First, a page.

Foreign Bodies in the Eye in Children
What are foreign bodies?
A foreign body in your child’s eye is any object that isn’t supposed to be there. The foreign object may be in the conjunctiva. This is a thin membrane that covers the white of the eye. Or it may be in the cornea. This is the clear, dome-shaped surface that covers the colored part of the eye and the pupil.
What causes foreign bodies in the eye in a child?
The most common foreign bodies in the eye include:
- Misplaced contact lenses
- Pieces of metal or rust
- Parts of plants
What are the symptoms of foreign bodies in the eye in a child?
Symptoms can happen a bit differently in each child. They may include:
- Feeling like there’s a foreign object in the eye
- Eye pain, especially when looking at light
- Tearing of the eye
- Blinking a lot
- Rubbing the eye
The symptoms of foreign bodies in the eye may look like symptoms of other eye issues or health problems. Make sure your child sees his or her healthcare provider for a diagnosis.
How is a foreign body in the eye diagnosed in a child?
Your child’s healthcare provider will ask about your child’s health history. He or she will also give your child an eye exam. Your child may get local numbing (anesthetic) eye drops for the exam.
Your child’s healthcare provider may also perform a fluorescein stain. This test can tell if there is an abrasion in your child’s cornea. For this test, your child’s healthcare provider will place a small amount of a dye into your child's eye. This won’t hurt your child. Then, your child’s healthcare provider will use a special light to look at the surface of the cornea to look for an abrasion or scratch.
How is a foreign body in the eye treated in a child?
Treatment will depend on your child’s symptoms, age, and general health. It will also depend on how severe the condition is.
Removal of the foreign body
If your child’s healthcare provider sees a foreign body, he or she may remove it. He or she may use a small cotton applicator to do this. Or he or she may wash your child’s eye out with saline.
The provider may put an antibiotic ointment in your child's eye.
Evaluation by an eye care provider
If your child’s healthcare provider can’t remove the foreign body, if there is a severe abrasion of the cornea, or if your child is in a lot of pain, your child may need to see a specialist called an ophthalmologist. These are healthcare providers with special training to treat eye problems.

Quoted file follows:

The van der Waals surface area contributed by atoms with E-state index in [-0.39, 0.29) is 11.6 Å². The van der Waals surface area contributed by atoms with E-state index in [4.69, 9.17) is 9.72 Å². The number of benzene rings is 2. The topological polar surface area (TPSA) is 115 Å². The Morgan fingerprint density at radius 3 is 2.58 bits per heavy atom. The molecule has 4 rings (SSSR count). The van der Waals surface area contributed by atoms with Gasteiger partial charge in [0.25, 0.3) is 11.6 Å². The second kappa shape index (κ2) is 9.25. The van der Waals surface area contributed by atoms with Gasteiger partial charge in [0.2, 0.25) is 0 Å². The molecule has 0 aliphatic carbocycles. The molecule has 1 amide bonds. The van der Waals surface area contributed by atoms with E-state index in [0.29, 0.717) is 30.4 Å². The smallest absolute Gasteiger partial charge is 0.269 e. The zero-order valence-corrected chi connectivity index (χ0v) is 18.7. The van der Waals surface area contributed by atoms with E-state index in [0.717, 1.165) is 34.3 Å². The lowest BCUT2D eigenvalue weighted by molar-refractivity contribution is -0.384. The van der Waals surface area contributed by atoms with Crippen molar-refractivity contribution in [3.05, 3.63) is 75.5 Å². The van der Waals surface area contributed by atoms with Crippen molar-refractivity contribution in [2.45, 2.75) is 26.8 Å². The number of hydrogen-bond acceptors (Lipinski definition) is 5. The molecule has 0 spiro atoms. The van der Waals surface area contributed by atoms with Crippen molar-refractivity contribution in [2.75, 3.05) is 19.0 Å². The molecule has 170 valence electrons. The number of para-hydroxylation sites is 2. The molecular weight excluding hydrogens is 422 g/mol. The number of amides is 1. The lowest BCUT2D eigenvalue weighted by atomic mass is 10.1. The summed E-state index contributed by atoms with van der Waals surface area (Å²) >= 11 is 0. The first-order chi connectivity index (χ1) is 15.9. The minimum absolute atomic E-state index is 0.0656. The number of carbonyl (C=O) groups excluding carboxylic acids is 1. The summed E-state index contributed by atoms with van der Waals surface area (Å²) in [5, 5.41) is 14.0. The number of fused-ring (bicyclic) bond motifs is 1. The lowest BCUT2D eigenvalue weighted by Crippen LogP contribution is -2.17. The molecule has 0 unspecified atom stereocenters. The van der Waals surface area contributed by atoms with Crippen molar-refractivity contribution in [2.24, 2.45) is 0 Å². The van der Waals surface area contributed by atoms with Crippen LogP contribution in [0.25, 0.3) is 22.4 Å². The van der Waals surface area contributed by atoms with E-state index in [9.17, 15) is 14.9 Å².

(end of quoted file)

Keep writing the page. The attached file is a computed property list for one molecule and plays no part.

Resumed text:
An eye patch
In general, patches are no longer used for eye injuries. If your child is old enough to not remove a patch, and there is a large abrasion on the cornea, your child's healthcare provider may advise a patch for 12 to 24 hours to make your child more comfortable. Or your child’s healthcare provider may use a soft contact lens instead of a traditional patch.
Your child may need a tetanus shot after the foreign body is taken out. This depends on what the foreign body was. It also depends on the vaccines your child has already had.
Your child will need follow-up care with his or her healthcare provider after the foreign body is removed.
Key points about a foreign body in the eye in children
- A foreign body means any object in your child’s eye that isn’t supposed to be there.
- Common foreign bodies in the eye include dirt, dust, makeup, and pieces of metal or rust.
- If your child’s healthcare provider sees a foreign body, he or she may remove it with a small cotton applicator or saline.
- If your child’s healthcare provider can’t remove the foreign body, if there is a large abrasion on the cornea, or if your child is in a lot of pain, your child may need to see an ophthalmologist, an eye healthcare specialist.
- Your child will need follow-up care with his or her healthcare provider after the foreign body is taken out.
Tips to help you get the most from a visit to your child’s healthcare provider:
- Know the reason for the visit and what you want to happen.
- Before your visit, write down questions you want answered.
- At the visit, write down the name of a new diagnosis, and any new medicines, treatments, or tests. Also write down any new instructions your provider gives you for your child.
- Know why a new medicine or treatment is prescribed and how it will help your child. Also know what the side effects are.
- Ask if your child’s condition can be treated in other ways.
- Know why a test or procedure is recommended and what the results could mean.
- Know what to expect if your child does not take the medicine or have the test or procedure.
- If your child has a follow-up appointment, write down the date, time, and purpose for that visit.
- Know how you can contact your child’s provider after office hours. This is important if your child becomes ill and you have questions or need advice.